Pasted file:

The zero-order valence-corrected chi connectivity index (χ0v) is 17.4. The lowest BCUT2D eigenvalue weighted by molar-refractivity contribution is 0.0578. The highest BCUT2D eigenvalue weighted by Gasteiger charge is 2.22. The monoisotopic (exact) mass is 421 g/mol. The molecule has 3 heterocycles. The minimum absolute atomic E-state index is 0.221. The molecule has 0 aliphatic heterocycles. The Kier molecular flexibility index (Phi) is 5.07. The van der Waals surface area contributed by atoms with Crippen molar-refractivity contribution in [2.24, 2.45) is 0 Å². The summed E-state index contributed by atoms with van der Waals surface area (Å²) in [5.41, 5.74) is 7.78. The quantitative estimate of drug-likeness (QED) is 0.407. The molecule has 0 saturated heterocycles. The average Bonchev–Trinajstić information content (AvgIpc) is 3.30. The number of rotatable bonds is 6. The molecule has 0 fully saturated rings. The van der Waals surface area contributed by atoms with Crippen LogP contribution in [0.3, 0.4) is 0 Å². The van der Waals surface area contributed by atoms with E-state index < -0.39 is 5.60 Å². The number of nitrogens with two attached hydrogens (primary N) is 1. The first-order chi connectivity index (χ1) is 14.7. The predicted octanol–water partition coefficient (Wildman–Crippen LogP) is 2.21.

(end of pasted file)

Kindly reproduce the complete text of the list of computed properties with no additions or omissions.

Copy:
The zero-order valence-corrected chi connectivity index (χ0v) is 17.4. The lowest BCUT2D eigenvalue weighted by molar-refractivity contribution is 0.0578. The highest BCUT2D eigenvalue weighted by Gasteiger charge is 2.22. The monoisotopic (exact) mass is 421 g/mol. The molecule has 3 heterocycles. The minimum absolute atomic E-state index is 0.221. The molecule has 0 aliphatic heterocycles. The Kier molecular flexibility index (Phi) is 5.07. The van der Waals surface area contributed by atoms with Crippen molar-refractivity contribution in [2.24, 2.45) is 0 Å². The summed E-state index contributed by atoms with van der Waals surface area (Å²) in [5.41, 5.74) is 7.78. The quantitative estimate of drug-likeness (QED) is 0.407. The molecule has 0 saturated heterocycles. The average Bonchev–Trinajstić information content (AvgIpc) is 3.30. The number of rotatable bonds is 6. The molecule has 0 fully saturated rings. The van der Waals surface area contributed by atoms with Crippen LogP contribution in [0.3, 0.4) is 0 Å². The van der Waals surface area contributed by atoms with E-state index < -0.39 is 5.60 Å². The number of nitrogens with two attached hydrogens (primary N) is 1. The first-order chi connectivity index (χ1) is 14.7. The predicted octanol–water partition coefficient (Wildman–Crippen LogP) is 2.21.